Solar: Close to Going Mainstream

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A slew of new solar powered electricity projects have come online in the past two years, and the sheer volume has solar power nearing price-parity with carbon-based generation in some markets.

 

In 2011 US solar developers built roughly 1 gigawatt of new solar capacity according to the Solar Energy Industries Association. In Europe, despite ongoing financial uncertainties, solar megawatts continue to come online, albeit at a smaller pace than in previous years. German capacity stands at 7.4 gigawatts. Italy generates about 2.3 gigawatts of solar electricity, and in Spain the sun helps produce roughly 3.7 gigawatts of electricity.

 

Global solar capacity is now roughly 40 gigawatts, double 2008 levels according to BP’s latest Statistical Review of World Energy. Capacity is expected to continue grow as more farms come online in Asia, especially in China, where Beijing’s latest five-year plan commits to installing 5 gigawatts of new solar power by 2015.

 

A combination of government subsidies and growing production of solar photovoltaic (PV) panels has lowered prices, even as Europe’s economic woes serve as a brake on demand. Since 2008, the price of PV panels has fallen by 75 percent. PV modules now sell for about $2.30 per watt, down from $3.51 per watt only a year ago. These low prices are driving solar energy into the mainstream. A recent European Photovoltaic Industry Association report, states that solar is fast “becoming a fully competitive part of the [global] electricity system.”

 

While PV panels currently generate much of the world’s solar capacity, in the next several years, the U.S expects to add thousands of megawatts of new capacity through Concentrated Solar Power (CSP) plants. Unlike traditional PV facilities, CSP plants generate power by deploying mirrors. The mirrors capture and convert solar energy into heat that creates steam, which powers large generators.

 

Since 2009 the U.S. the Department of Energy (DOE) has committed billions of dollars to CSP developers in a bid to double the country’s solar-thermal capacity. Earlier this summer, Credit Suisse actually helped arrange an $852 million DOE-backed financing to support the Genesis Solar project, a 250-megawatt facility under construction in California’s Riverside County. By 2013, Genesis is expected to generate enough electricity annually to power nearly 88,000 homes.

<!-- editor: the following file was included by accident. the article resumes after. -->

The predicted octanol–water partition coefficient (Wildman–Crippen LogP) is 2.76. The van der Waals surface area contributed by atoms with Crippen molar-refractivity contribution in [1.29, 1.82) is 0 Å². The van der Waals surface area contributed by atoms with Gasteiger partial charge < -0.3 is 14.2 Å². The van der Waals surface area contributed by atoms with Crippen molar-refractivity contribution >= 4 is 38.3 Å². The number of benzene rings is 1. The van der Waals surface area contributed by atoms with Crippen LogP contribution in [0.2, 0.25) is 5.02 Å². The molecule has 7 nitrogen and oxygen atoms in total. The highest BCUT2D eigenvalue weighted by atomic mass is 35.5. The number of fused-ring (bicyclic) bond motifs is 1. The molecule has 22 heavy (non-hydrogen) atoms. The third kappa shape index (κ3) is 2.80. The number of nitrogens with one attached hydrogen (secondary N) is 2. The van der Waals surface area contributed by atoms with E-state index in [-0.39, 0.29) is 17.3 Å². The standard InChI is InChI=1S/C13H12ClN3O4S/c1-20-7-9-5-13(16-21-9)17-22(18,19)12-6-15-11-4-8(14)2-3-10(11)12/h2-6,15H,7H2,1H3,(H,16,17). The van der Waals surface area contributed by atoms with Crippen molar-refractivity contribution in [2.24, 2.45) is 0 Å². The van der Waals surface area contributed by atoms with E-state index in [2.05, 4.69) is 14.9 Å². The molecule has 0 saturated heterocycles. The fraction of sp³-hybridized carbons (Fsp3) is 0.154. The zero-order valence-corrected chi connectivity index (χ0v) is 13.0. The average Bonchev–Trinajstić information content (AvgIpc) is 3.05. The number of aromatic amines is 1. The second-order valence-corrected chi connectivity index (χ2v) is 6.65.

Other DOE-backed CSP projects currently under construction include BrightSource Energy’s 392-megawatt Ivanpah project and Abengoa Solar’s 250-megawatt Mojave facility.

 

While low-cost solar power is a net-positive for developers and consumers, it has been a tough ride for PV panel makers. Manufacturers have seen their revenues dwindle, forcing many, like the California-based manufacturer Solyndra, into bankruptcy. With inexpensive PV panels from Asia flooding the market, many manufacturers are drowning in excess inventory.

 

Also, in North America the lack of consistent, supportive public policy may also hurt the solar industry. The U.S. Congress has not extended key subsidies that funded up to 30 percent of the costs associated with new renewable energy plants. And in Europe, the debt crisis has forced some project finance banks to tighten lending to solar project developers.

 

Despite these challenges solar appears poised for a breakthrough. When will the industry actually reach a tipping point and become a mainstream energy source? In a recent note Credit Suisse Analyst Pierre-Yves Bolinger wrote that he expected the solar industry to continue to rely on subsidies “for a few years to come.” However, the day non-subsidized renewable energy, including solar generation, successfully competes with other forms of energy is rapidly approaching. Until then, though, Bolinger expects solar and the green power sector as a whole to continue experiencing a high level of volatility as the industry, especially in the U.S., wrestles with ongoing regulatory and financial uncertainties.

 

Photo:  Andrew Orlemann

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